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June 1934


Author Affiliations


From the Pittsburgh Skin and Cancer Foundation.

Arch Derm Syphilol. 1934;29(6):821-834. doi:10.1001/archderm.1934.01460120018002

Three types of cutaneous manifestations have been described as being associated with myelogenous leukemia. Of these, two are the result of infiltration of the cutis, subcutis and appendages of the skin by myelogenous cells: (1) the circumscribed, nodular variety, which is the more frequent one, and (2) diffuse, infiltrative erythrodermia, resembling seborrheic dermatitis, of which but one example has been reported. These types are identified as specific or true myelosis of the skin. The third type is the nonspecific or toxic eruption, which may present itself in the form of vesicles, papules, or pustules or as a small or large subdermal hemorrhage, and which shows no characteristic histologic structure.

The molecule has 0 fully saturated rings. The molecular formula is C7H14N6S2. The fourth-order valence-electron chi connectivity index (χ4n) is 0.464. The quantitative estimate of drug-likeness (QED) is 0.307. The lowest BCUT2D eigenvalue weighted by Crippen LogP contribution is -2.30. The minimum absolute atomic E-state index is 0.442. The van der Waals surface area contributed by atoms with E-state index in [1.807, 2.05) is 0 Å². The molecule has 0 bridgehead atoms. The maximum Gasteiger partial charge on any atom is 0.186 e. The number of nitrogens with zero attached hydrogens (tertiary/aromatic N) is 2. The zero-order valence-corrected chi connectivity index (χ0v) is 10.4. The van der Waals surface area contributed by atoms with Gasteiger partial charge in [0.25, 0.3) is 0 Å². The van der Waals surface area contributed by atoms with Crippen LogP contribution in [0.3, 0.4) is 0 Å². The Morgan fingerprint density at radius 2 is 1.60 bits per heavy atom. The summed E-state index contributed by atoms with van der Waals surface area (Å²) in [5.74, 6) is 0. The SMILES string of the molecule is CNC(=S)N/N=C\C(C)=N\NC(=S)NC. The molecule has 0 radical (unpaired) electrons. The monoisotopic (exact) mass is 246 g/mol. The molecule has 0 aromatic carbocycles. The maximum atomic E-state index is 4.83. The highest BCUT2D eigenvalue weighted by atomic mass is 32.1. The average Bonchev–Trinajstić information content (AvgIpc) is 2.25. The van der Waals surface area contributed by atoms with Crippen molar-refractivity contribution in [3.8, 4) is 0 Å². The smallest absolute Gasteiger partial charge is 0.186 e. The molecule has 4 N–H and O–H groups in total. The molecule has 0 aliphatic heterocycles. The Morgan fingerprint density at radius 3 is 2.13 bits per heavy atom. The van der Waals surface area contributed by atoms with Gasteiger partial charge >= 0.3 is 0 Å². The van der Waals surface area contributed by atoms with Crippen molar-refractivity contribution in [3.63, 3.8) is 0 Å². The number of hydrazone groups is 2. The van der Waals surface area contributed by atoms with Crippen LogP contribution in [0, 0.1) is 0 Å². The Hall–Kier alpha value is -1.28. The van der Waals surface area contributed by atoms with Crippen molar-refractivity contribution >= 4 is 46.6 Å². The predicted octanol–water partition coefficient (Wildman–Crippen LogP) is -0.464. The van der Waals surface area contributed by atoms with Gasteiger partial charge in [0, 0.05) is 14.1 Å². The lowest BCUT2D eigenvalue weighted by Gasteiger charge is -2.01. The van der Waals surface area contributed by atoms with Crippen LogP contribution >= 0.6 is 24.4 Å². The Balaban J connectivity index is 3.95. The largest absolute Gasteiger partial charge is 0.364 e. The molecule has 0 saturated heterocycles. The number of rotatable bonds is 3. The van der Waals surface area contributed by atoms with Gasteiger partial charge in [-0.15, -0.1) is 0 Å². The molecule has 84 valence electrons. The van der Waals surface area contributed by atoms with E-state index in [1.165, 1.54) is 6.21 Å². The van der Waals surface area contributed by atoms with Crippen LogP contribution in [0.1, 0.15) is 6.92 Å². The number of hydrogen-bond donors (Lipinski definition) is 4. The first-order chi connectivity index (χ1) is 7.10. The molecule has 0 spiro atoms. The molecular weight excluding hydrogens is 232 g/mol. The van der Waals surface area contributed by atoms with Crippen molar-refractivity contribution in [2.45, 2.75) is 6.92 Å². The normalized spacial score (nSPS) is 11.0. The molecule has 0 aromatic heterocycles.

The case presented here belongs to the first variety—the circumscribed, nodular group of true myelosis.

In presenting it we want to emphasize the necessity of correlation of the clinical features and the laboratory findings, both of which are essential in establishing

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